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UPDATE: Adding comments regarding next-generation game consoles on page 8.

Advanced Micro Devices this month announced that 50 applications can now be accelerated using the company's Fusion accelerated processing units (APUs), such as Llano, Ontario, Zacate and other, which will come out later. The number marks a definite success of AMD in promoting its APU technology as well as GPGPU [general purpose computing on graphics processing unit] among software developers. But naturally, 50 applications are not a revolution. Therefore, we decided to ask AMD about the company's future plans.

As we know, AMD Fusion is not a project, it may be called a program, or it may be called a global plan, or it may be called AMD's global vision of its long-term future. That future involves a lot of pieces of the puzzle, including software applications that should run efficiently on heterogeneous multi-core microprocessors, hardware designs that should provide decent performance for actual apps, business approaches that make those programs and hardware solutions available widely as well as general vision of the future of the industry.

Today we are talking with Neal Robison from AMD about the company's software efforts, future hardware as well as his vision of the industry in the coming years.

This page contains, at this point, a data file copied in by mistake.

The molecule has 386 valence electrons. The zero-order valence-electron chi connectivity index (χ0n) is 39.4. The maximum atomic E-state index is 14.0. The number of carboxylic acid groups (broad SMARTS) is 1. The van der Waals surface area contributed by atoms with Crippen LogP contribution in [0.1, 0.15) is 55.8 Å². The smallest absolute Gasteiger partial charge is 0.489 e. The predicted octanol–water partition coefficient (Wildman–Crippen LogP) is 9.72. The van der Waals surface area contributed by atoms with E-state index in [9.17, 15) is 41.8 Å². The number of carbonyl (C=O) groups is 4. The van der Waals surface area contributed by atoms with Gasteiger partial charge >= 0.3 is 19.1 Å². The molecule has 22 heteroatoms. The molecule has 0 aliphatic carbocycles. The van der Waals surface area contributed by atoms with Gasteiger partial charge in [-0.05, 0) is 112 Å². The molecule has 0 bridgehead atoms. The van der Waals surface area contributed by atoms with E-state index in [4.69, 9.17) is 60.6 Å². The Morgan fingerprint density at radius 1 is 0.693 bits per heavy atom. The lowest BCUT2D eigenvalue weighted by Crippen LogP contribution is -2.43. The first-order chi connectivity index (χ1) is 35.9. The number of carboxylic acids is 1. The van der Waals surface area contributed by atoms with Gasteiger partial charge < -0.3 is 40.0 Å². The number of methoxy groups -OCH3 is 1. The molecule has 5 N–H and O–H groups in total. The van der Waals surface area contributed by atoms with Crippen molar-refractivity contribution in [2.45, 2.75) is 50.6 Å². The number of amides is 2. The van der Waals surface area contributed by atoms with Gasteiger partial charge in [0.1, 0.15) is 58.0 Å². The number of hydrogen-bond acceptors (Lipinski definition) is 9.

X-bit labs: Hello Neal, please introduce yourself to our readers and tell us a little more about yourself and your daily operations.

Neal Robison: My name is Neal Robison. I've been working in the software and gaming industry for over twenty years - so I've seen some incredible innovation throughout my career. For the last 6 years, I've worked at AMD, leading the developer relations team. My official title is Senior Director of Content and Application Support. My team oversees the technical, business and marketing relationships between AMD and software developers all over the world.  A huge part of that work is focused on game developers. We help teams deliver the best experiences on AMD hardware.

What Neal does while ensuring high performance of AMD's Fusion accelerated processing units (APUs), Phenom/Athlon central processing units (CPUs) and Radeon graphics processing units (GPUs)  is crucially important for AMD and its success in the short-term and mid-term future. But what Mr. Robison tries to achieve while evangelizing APUs, GPGPU, heterogeneous multi-core compute technology and so on is vital not only for AMD, but also for the industry at large. In case a software designer knows how to better utilize a heterogeneous multi-core chip with x86 and Radeon stream compute cores, he/she will be able to tune his app for other types of heterogeneous solutions. For example, many believe that exascale supercomputers will be hybrid and will utilize different types of computing cores (e.g. combine CPUs with GPUs) and hence Mr. Robison's work essentially affects much more than just desktop or laptop personal computers.

 
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